• A serving of cheese — is the same as a pair of dice (or 1 ounce).
  • A serving of milk, yogurt, or soy milk — is the same as a woman’s fist  (or 1 cup).
  • A serving of cottage cheese — is the same as a billiard or snooker ball (or 1/2 cup).

5. Fats and Oils

Fats and oils are important in your diet, but do eat them in small portions, and choose heart-healthy options where possible (e.g. olive oil, rice bran oil).

  • A serving of butter, margarine, oil, full fat dressing, or thick cream — is the same as one die (or 1 teaspoon).
  • A serving of reduced fat salad dressing, homemade oil-based dressing, or sour cream — is the same as two dice (or 2 teaspoons).

Remember, these are merely suggestions. It is always a good idea to weigh some of your favorite meals and snacks, then try to memorize what they look like on your plate, so that you get your serving sizes right in future.

What tips do you have for working out a healthy portion size?

Email address

About Melanie
Melanie is a Registered Dietitian who started Dietriffic in March 2007. Her aim is to make good health attainable and sustainable, without guilt and torture, making her approach popular with those who desire a level-headed approach to good health. Have you got your copy of her free book yet?

Free Book: The Secret Behind Optimal Health!

Join +17,936 other smart people by entering your email address.
This will send you my book, which is a brief guide to Life Mastery.
It's absolutely free and you can unsubscribe at any time.

Not convinced? Read 7 Reasons to Subscribe!

{ 9 comments… read them below or add one }

Ruth October 13, 2011 at 5:50 pm

Brilliant!!! I so need to be reminded often what a portion size is!!! Even in vegatables sometimes I eat too much!!! So not necessary!

Thankyou again Melanie for this timely reminder!!


Melanie October 20, 2011 at 8:08 am

Hi Ruth,
I wouldn’t be concerned about eating too much vegetables so much as too little. The recommended 7 per day, is more of a minimum, than a maximum. But it’s good to know what one portion looks like so that you are sure you are getting enough.


cathy in NZ October 16, 2011 at 8:27 pm

some items you can eat a lot more of especially vegetables and fruit…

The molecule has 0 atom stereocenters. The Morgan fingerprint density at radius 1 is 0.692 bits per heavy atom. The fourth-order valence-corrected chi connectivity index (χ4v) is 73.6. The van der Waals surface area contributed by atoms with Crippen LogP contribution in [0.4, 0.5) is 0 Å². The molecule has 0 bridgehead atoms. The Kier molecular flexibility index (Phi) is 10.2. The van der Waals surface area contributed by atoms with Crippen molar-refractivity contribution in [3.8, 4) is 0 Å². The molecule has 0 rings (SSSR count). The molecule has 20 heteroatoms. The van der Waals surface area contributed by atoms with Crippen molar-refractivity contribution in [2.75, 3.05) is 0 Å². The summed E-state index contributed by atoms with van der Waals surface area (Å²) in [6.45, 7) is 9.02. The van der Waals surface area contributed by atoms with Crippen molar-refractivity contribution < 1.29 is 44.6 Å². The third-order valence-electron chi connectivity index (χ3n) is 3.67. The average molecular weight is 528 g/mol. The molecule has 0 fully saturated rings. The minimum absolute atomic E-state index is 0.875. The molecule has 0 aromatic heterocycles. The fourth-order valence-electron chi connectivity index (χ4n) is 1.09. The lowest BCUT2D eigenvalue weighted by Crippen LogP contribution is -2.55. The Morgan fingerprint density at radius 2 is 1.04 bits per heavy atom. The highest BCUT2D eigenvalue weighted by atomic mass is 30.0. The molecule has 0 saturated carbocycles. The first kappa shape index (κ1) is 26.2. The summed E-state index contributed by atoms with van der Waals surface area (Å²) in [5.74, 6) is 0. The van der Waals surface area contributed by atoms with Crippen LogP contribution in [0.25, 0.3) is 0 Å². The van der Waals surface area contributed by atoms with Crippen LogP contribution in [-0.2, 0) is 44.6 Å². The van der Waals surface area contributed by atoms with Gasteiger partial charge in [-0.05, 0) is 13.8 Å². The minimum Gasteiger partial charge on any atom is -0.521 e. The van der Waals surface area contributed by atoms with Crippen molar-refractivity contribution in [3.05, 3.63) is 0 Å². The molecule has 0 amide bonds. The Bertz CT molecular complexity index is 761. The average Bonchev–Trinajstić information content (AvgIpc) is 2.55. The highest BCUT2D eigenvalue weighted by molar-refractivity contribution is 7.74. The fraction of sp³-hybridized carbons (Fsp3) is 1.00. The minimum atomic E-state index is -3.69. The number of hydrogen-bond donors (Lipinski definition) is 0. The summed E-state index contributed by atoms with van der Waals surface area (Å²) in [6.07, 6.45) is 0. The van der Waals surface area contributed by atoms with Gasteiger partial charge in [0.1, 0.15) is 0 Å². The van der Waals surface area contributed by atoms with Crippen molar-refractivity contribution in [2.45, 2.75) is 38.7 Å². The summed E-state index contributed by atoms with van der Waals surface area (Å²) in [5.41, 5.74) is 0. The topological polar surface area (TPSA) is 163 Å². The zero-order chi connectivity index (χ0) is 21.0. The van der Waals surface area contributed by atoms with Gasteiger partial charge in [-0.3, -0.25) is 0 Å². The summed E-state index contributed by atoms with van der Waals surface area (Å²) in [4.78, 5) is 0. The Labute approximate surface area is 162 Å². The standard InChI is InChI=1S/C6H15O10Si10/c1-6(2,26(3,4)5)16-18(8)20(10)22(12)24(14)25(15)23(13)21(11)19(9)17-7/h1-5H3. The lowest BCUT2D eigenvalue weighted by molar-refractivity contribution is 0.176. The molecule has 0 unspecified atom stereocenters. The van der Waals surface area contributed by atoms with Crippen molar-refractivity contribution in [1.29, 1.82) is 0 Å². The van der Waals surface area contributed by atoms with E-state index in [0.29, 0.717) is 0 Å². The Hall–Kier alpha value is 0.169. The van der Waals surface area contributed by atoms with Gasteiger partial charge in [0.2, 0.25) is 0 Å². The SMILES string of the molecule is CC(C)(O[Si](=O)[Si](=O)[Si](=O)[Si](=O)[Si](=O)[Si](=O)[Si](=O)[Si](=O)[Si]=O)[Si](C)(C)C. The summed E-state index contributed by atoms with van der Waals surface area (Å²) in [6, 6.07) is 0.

but that is from a natural point of view. Once you start adding sugar, salt, dressings, sauces you up the anti and it won’t be good for you.

recently i have been thinking about having sushi (the rice, inner and wrapped in seaweed) but I don’t know what the portioning/serving size is for that? Do you know?

however, I had a few pieces yesterday for lunch and it just wasn’t enough, and I ended up having to eat something else much more filling mid-arvo…

there are websites where they visually show you what a deck of cards/dice is – because I’m sure people really “don’t know” or they prefer to add a frill to the dice…:-)


Melanie October 20, 2011 at 8:18 am

Hi Cathy,
I think a portion of sushi rolls would be 4 or 5 pieces (depending on the size the pieces are cut). Basically the full length of the seaweed wrap filled with rice, veg and fish. Did you eat less than that? Perhaps if you are having sushi you can add some extra raw veg on the side to fill up. Very healthy choice!


Cathy in NZ October 20, 2011 at 8:29 am

I ate less than that – 3 pieces although one wasn’t actually a rice wrap more a seafood with a crumb.

Will see about eating a 4/5 portion next time I do that and see how that goes…


Taleen October 17, 2011 at 1:32 am

Wonderful Melanie! This is a REAL help!!!


Melanie October 20, 2011 at 8:26 am
Alina November 30, 2011 at 3:13 pm

Thanks Melanie,
This is very helpful. I loved it!!!


Melanie December 2, 2011 at 10:38 am

Thank you, Alina.


Leave a Comment

{ 4 trackbacks }

Previous post:

Next post: